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I am trying to analyze whether the intervention has an causal effect on $Y_{t}$. By ACF and PACF, it looks like the data is a random walk. I further use an ARIMAX model to examine the effect of the intervention:

cpI2 <- arima(irts2$poll_p1_ipo, order=c(0,1,0), 
              xtransf=irts2$inter2, transfer=list(c(1,0)))

However, it shows a message says that:

 Error in stats:::arima(x, order = order, seasonal = seasonal, fixed = par[1:narma],  : 
     wrong length for 'fixed'

I am wondering which part I don't understand or do wrong.

Here is the data:

irts2$poll_p1_ipo <- c(22.1, 22.8, 23.5, 24.3, 24.0, 24.4, 24.2, 23.7, 24.1,   23.7, 23.3, 
23.6, 24.2 ,24.6, 24.7, 23.0, 22.4, 22.8 ,22.3, 22.7, 22.6, 22.6, 22.3, 22.6, 22.5, 22.0,
22.3, 21.7, 22.2, 21.6, 22.0, 22.1, 22.1, 21.2, 21.6, 20.7, 19.6, 20.3, 19.0, 18.6, 19.8,
19.5, 19.7, 19.4, 20.4, 19.9, 20.1, 20.7, 20.7, 19.6, 20.7, 20.6, 18.6, 19.2, 19.7, 19.7,
19.0, 17.6, 18.6, 18.8, 18.5, 18.9, 18.1, 18.6, 14.3, 13.8, 13.2, 12.6, 12.7, 13.1, 13.9, 
16.2, 15.6, 17.7, 16.7, 16.4, 16.7, 16.5, 15.5, 16.6, 15.9, 17.3, 18.0, 17.8)

irts2$inter2 <-  c(rep(0,64),1,rep(0,19))
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closed as off-topic by mkt, Siong Thye Goh, mdewey, Carl, Michael Chernick May 4 at 18:28

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  • $\begingroup$ and also note, there is a stationarity assumption for bother response and input in transfer function, therefore analysing the price directly isn't quite right (random walk is non-stationary). We should, as usual, start with the log return. $\endgroup$ – stucash May 8 at 12:50
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I recently stumbled on the same problem when running arimax function for an intervention analysis on random walk process. i.e. stock price. The problem we see here is actually by design (of the function itself) as pointed out by Rob Hyndman in his article:

The arimax function from the TSA package fits the transfer function model (but not the ARIMAX model).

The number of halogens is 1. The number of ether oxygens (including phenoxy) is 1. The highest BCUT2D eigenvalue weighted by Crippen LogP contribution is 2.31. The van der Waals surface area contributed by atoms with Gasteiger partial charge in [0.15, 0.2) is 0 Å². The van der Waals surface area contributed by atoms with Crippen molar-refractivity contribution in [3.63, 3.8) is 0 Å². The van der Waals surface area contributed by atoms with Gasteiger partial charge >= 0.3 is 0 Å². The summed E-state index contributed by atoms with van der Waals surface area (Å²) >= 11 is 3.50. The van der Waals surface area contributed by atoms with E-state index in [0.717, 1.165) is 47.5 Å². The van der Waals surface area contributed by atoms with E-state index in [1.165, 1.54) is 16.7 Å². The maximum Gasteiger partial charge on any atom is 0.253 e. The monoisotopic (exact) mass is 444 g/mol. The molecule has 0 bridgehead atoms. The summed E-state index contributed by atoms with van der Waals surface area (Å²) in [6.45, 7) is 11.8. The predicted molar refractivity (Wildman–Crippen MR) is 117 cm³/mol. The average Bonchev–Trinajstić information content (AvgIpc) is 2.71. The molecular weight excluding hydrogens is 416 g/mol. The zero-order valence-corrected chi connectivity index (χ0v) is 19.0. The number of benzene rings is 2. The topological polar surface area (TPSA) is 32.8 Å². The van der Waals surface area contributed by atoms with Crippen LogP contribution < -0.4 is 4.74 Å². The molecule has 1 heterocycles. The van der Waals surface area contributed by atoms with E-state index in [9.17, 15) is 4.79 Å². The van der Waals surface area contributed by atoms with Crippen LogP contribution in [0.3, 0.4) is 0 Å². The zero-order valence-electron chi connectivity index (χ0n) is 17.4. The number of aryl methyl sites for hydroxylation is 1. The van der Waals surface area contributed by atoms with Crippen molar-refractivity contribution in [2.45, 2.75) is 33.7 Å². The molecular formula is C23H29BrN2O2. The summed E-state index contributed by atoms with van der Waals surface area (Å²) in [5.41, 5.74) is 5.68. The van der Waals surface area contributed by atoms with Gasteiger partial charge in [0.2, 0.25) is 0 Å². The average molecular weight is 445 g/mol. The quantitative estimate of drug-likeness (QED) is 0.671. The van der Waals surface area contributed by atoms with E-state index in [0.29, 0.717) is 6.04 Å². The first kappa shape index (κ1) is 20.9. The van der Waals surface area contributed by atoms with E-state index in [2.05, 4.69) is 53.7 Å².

It is not very hard to see from the signature of your function call that you are using TSA::arima, which has exactly the same signature as TSA::arimax and is identical to it (see TSA documentation for details).

This function was by design not to handle ARIMAX model; it was meant for general transfer function-noise model (this is also easy to see from the arguments' naming convention. e.g. xtransf, transfer), which potentially includes some special cases such as 1) regression with ARIMA error, 2) ARMAX model. The only difference between ARMAX and ARIMAX is the integrated part. Here we are basically saying TSA::arima can only take stationary data to start with; if your data requires differencing inside TSA::arima, it won't work.

Programmatically, there's if statement inside TSA::arima to forcefully populate fixed before calling stats::arima and when we have a random walk process which needs differencing (and essentially has nothing to fix), the underlying function stats::arima would correctly complain (discussed below in details).

It is important to note that our model is indeed ARIMAX because we need to difference our data first; if we pass in a differenced version it'll be ARMAX. To be more specific, our data can potentially be modeled by either ARMAX or regression with ARIMA error, because intervention analysis is an application of transfer function model. But it is more the former in our case. ($r=1, s=0$)

Compare: $$y_{t} = \frac{\beta}{\phi(B)}x_{t} + \frac{\theta(B)}{\phi(B)}z_{t} \qquad\qquad 1.1$$ $$y_{t}=\beta x_{t} + \frac{\theta(B)}{\phi(B)}z_{t} \qquad\qquad\qquad 1.2$$